Different analysis systems used in sports
Most sports now use some form of analysis; runners use GPS watches to measure distances, speeds and heart rates. Football, rugby, hockey, soccer, baseball etc. use analysis to measure and improve both team and player performances.
Analysis can be used to monitor and improve fitness levels, prevent over training, fatigue and even monitor concussion. But what are the different analysis systems used in sports?
Sports video analysis:
One of the analysis systems used in sports is Sports video analysis which a method used to tag team and player events during a match. An example of this might be a penalty which takes place; an analyst analysing the match would have the functionality to click a “penalty” button in what is known as a code window or a tagging pane.
Once the “penalty” button was clicked the system being used would set a marker on a timeline at the time and for the length of the penalty (If a penalty happens 10 minutes into a match and the analyst click the “penalty” button the marker on the timeline would start at 10 minutes).
Depending on the system being used, the analyst may well have the ability to also record whether the the penalty was a “Red card” or a “Yellow card”. On some systems they will also have the ability to add the players names involved in the event.
The idea behind Sports video analysis, or match tagging or Performance analysis as it is also known, is to generate statistics that show how teams and players have performed, to study the effectiveness of strategies and game plans and to optimise all of the above with a view to winning more games.
Some clubs analyse their opponents to work out their game plans and use this as part of their strategy to beat them.
The events recorded depend on the sport; in Football / Soccer we have goals, penalties, offside, home possession and away possession to name a few. Rugby would include trys and scrums – and so it goes on. Regardless of the sports, analyst are generally looking at way to help their team win.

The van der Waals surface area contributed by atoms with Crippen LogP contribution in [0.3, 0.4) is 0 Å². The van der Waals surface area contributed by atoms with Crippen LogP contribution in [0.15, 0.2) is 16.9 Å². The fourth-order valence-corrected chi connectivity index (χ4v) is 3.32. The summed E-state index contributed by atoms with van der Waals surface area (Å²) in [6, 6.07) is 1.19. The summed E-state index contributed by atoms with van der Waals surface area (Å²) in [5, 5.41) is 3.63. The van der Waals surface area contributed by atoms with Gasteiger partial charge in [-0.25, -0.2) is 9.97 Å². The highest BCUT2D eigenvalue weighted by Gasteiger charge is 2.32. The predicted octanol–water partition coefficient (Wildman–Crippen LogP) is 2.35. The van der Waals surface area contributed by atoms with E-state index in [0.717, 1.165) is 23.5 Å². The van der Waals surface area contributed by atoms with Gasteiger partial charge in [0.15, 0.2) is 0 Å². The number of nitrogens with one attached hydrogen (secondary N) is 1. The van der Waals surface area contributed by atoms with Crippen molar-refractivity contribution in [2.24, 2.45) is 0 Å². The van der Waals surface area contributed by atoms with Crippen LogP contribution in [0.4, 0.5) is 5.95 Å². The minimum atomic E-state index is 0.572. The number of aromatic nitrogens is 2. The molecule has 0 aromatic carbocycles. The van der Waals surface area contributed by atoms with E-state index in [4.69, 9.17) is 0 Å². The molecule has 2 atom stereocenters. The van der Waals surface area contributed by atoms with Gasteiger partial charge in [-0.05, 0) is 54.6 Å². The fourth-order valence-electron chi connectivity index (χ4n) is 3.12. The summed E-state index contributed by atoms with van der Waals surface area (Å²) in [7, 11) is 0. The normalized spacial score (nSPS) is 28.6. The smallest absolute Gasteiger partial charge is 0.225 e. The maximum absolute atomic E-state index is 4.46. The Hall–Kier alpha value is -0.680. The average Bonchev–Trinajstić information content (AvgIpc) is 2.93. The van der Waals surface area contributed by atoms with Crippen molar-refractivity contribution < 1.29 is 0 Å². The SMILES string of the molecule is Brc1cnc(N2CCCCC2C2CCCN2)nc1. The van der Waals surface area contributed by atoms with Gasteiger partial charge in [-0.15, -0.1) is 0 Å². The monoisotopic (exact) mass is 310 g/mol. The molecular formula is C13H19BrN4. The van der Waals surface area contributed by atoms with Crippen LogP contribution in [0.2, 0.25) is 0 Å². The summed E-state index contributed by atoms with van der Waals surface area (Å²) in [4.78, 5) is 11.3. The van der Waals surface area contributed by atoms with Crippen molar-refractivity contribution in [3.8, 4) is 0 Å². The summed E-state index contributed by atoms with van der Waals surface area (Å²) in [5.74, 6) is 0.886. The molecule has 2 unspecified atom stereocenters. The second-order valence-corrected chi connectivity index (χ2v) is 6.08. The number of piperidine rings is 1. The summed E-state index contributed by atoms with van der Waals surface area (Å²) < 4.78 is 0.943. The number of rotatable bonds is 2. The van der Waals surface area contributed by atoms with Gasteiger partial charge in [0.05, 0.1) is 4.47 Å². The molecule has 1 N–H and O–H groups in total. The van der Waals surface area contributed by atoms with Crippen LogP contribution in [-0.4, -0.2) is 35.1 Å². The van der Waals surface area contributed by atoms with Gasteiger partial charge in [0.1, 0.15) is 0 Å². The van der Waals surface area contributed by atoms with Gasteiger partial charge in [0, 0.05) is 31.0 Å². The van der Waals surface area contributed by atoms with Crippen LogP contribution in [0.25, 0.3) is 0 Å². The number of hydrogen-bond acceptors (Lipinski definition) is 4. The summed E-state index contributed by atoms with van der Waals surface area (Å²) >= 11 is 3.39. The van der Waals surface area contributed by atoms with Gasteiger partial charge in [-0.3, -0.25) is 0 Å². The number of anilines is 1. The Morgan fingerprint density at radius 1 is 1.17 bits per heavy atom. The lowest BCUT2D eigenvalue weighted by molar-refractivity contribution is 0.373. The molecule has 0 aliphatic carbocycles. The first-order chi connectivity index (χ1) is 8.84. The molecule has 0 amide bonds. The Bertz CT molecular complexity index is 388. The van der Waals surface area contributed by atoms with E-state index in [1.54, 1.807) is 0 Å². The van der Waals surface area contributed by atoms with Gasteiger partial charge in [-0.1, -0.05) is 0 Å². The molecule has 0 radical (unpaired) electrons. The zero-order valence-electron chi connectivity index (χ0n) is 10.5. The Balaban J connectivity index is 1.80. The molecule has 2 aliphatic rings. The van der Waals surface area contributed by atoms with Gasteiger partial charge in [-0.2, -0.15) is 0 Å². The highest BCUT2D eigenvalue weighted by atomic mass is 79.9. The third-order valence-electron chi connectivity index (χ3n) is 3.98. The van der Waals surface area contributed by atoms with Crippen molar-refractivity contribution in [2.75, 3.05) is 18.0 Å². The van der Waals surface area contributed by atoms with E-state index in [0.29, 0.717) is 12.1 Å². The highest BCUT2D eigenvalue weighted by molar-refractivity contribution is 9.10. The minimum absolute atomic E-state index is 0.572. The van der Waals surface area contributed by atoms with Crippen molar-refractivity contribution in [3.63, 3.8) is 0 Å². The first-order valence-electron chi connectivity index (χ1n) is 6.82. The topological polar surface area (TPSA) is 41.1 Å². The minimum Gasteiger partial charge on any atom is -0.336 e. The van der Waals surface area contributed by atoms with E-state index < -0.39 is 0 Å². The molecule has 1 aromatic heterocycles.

Another of the analysis systems used in sports is GPS analysis.
Reports generated from GPS devices worn by players are very specific to the individual athletes, which is a lot different to the sports video analysis described above.
As a rule of thumb, GPS systems start with profiles containing individual player information such as maximum heart rate, heart rate threshold, fastest running speed, body weight, height and may contain Vo2 max data.
These metrics are used to calculate the players loads from the information recorded while wearing a GPS device. Devices are worn in vests and are usually placed between the athletes shoulder blades.
GPS devices record date and time stamped latitude and longitude information. Some record impact information and some also record Heart rate information. Using the latitude and longitude recorded at set time intervals, computer based systems can calculate distances covered and the time it took to cover those distances.
From these calculations metres per second, acceleration and deceleration can be calculated. This information can be placed into set speed bands and heart rate bands based on the athlete’s profile information. Reports can be generated showing the “loads” an athlete has exerted.
This data can be compared over time showing improvements in athlete’s fitness levels, possible fatigue and indicate possible points of injury. Reports can also be generated which Compare player performances of all the athletes playing in a match
We have looked at the two main analysis systems used in sports. The Sports video analysis and the GPS performance. The metrics produced from these two methods of sports analysis are only as good as the analysts or coach using them.
So much information can be produced which can be counter productive, it can become an information overload. However, there are so many studies demonstrating the the effectiveness of both sports video analysis and GPS analysis.
Top clubs, regardless of sport, use both forms of analysis as part of their strategy to improve player fitness and team performance.
About the Author: Anadi James Taylor
I am expert in helping sports clubs, schools, colleges and universities improve their sporting performances using Sports Video Analysis and GPS Performance Analysis.
I developed iSportsAnalysis.com with world class sports scientists, coaches and trainers and university lecturers to help optimise, maximise and realise the performance of athletes and teams.
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